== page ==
But You Promised …

November 28, 2023

Train up a child in the way he should go; and when he is old, he will not depart from it. Proverbs 22:6 KJV

Today’s verse is from the King James Version because that’s the way most everyone has heard it. Modern translations generally help us get a better grasp on something that is confusing. But not in this case. Even the most contemporary translations can leave us discouraged and confused with this very transactional verse that seems to promise that if I train my child in the right way, he will choose to follow it, at least eventually.

The problem is, sometimes that just doesn’t happen. I know parents who have parented far more lovingly and consistently and with greater godliness than the norm, and they have been greatly confused and broken by their children’s choices. They struggle to understand why and feel great shame that they have failed in some way they still don’t understand.

The first problem is that the transactional nature of most of the Old Testament was the relationship between God and Israel, not God and us. But also, the Proverbs contained in Solomon’s writings are not promises – they are just that: proverbs. A proverb is a “short, pithy statement based on something that is generally true.” It is not guaranteed or always true. In fact, in Proverbs 26:4 and 5 apparently contradictory advice is given in answering a fool. Both proverbs are true in particular situations, but neither is always true.

Here's the whole truth. Children are absolutely most likely to be influenced most strongly by the moral and spiritual training and life of their parents. But God has no grandchildren. Each generation, each child has the right and the responsibility to choose who and what they will follow. We know that it happens the opposite way as well. Children who have been raised by even explicitly evil parents may choose to serve Christ wholeheartedly. It’s always a personal choice.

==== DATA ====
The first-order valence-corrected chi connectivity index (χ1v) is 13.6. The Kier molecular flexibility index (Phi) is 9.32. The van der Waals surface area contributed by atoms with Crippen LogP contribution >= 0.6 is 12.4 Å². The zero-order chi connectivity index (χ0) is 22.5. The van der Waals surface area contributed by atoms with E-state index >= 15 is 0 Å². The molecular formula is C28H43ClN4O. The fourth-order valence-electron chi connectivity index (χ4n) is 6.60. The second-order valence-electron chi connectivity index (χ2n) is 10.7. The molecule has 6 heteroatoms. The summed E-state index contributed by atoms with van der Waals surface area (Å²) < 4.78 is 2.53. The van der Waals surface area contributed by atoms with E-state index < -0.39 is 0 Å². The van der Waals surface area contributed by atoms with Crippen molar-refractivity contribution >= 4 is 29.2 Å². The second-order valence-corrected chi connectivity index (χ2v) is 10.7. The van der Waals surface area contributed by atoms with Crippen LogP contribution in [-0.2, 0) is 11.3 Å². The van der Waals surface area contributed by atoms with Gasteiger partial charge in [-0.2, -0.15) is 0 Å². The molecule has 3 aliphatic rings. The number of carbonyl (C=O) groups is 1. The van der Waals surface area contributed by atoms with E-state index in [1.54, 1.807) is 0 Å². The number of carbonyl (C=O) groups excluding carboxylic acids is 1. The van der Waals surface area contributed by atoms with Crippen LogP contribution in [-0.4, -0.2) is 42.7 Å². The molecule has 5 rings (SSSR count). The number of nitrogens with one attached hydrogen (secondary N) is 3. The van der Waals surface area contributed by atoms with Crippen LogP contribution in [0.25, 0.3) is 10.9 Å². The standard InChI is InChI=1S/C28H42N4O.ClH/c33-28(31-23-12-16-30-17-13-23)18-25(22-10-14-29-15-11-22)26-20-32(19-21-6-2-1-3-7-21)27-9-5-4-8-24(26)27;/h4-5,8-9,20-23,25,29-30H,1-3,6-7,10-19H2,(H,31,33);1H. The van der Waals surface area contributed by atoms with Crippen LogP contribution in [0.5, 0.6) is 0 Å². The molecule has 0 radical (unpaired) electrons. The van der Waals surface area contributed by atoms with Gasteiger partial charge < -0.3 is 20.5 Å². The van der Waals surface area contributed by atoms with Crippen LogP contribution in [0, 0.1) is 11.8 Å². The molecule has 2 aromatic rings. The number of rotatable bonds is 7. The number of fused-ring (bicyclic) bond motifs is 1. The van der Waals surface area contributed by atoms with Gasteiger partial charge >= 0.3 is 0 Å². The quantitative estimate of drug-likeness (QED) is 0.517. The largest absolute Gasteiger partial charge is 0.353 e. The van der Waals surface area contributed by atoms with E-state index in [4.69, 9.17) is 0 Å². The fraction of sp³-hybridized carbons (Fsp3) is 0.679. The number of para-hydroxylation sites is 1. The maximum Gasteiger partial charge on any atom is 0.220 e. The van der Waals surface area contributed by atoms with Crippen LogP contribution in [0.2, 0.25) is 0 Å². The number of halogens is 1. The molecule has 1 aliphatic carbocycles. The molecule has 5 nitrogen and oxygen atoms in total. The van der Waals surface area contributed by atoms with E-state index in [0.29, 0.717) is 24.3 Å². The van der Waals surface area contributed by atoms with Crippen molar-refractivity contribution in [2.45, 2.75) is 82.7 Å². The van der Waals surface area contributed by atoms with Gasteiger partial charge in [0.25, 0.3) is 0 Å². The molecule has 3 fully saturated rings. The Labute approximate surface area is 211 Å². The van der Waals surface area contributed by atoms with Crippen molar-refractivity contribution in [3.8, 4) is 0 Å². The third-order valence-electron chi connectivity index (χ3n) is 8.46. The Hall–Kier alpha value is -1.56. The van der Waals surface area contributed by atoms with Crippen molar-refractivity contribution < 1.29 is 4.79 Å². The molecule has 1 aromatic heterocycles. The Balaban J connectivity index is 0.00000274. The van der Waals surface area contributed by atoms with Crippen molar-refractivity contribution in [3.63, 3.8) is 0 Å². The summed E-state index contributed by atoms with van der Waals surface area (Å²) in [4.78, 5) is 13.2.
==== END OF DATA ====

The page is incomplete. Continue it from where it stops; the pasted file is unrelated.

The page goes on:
Here is a truth I find helpful. God is writing the story, and it’s not completely over until we meet Him. We may not know the choice someone has made until we are in heaven ourselves. But God is relentless. He is continually seeking. He never gives up. He can say things to your children you could never say. He cannot be ignored. He is perfectly kind, even to rebels. You and I are still sinners in need of growth and grace too. He can show us when to speak and when to be silent with grace, when to ask forgiveness, and even to accept the apology we may never receive. He can give us hope as we look to the future. He can remind us that none of us are His because we deserve it. It’s all grace. Our child is still a likely candidate for miraculous mercy.

  • Think about it: “Hold a crown above their heads and encourage them to grow into it.” Everyone grows better in the direction of encouragement rather than criticism. Pray positively. Describe to yourself and the Father how you see your child in faith. When you pray negatively, it can discourage and grow anger and resentment toward your child.